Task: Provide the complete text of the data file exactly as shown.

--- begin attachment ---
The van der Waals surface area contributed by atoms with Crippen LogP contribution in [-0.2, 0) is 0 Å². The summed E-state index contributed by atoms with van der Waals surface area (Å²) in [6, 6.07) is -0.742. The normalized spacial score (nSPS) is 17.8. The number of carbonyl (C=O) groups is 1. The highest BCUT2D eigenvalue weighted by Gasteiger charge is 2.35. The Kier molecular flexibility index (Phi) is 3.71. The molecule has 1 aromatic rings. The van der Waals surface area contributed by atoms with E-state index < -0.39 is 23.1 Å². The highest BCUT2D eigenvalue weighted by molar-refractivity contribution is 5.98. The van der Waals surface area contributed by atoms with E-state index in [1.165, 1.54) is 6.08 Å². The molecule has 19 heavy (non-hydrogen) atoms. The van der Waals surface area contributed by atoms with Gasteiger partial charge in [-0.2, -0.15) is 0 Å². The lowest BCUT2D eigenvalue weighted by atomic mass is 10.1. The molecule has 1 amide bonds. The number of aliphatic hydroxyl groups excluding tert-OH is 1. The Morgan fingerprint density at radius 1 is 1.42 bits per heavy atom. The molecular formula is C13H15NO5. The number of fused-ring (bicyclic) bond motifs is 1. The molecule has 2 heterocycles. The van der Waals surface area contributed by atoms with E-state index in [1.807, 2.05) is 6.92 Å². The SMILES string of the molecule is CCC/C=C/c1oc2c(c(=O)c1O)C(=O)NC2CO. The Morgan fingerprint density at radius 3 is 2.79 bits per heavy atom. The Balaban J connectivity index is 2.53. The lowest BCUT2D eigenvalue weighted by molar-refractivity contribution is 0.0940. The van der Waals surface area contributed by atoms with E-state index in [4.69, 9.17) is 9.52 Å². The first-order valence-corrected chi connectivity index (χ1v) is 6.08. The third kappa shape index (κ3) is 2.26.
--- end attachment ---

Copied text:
The van der Waals surface area contributed by atoms with Crippen LogP contribution in [-0.2, 0) is 0 Å². The summed E-state index contributed by atoms with van der Waals surface area (Å²) in [6, 6.07) is -0.742. The normalized spacial score (nSPS) is 17.8. The number of carbonyl (C=O) groups is 1. The highest BCUT2D eigenvalue weighted by Gasteiger charge is 2.35. The Kier molecular flexibility index (Phi) is 3.71. The molecule has 1 aromatic rings. The van der Waals surface area contributed by atoms with E-state index < -0.39 is 23.1 Å². The highest BCUT2D eigenvalue weighted by molar-refractivity contribution is 5.98. The van der Waals surface area contributed by atoms with E-state index in [1.165, 1.54) is 6.08 Å². The molecule has 19 heavy (non-hydrogen) atoms. The van der Waals surface area contributed by atoms with Gasteiger partial charge in [-0.2, -0.15) is 0 Å². The lowest BCUT2D eigenvalue weighted by atomic mass is 10.1. The molecule has 1 amide bonds. The number of aliphatic hydroxyl groups excluding tert-OH is 1. The Morgan fingerprint density at radius 1 is 1.42 bits per heavy atom. The molecular formula is C13H15NO5. The number of fused-ring (bicyclic) bond motifs is 1. The molecule has 2 heterocycles. The van der Waals surface area contributed by atoms with E-state index in [1.807, 2.05) is 6.92 Å². The SMILES string of the molecule is CCC/C=C/c1oc2c(c(=O)c1O)C(=O)NC2CO. The Morgan fingerprint density at radius 3 is 2.79 bits per heavy atom. The Balaban J connectivity index is 2.53. The lowest BCUT2D eigenvalue weighted by molar-refractivity contribution is 0.0940. The van der Waals surface area contributed by atoms with E-state index in [4.69, 9.17) is 9.52 Å². The first-order valence-corrected chi connectivity index (χ1v) is 6.08. The third kappa shape index (κ3) is 2.26.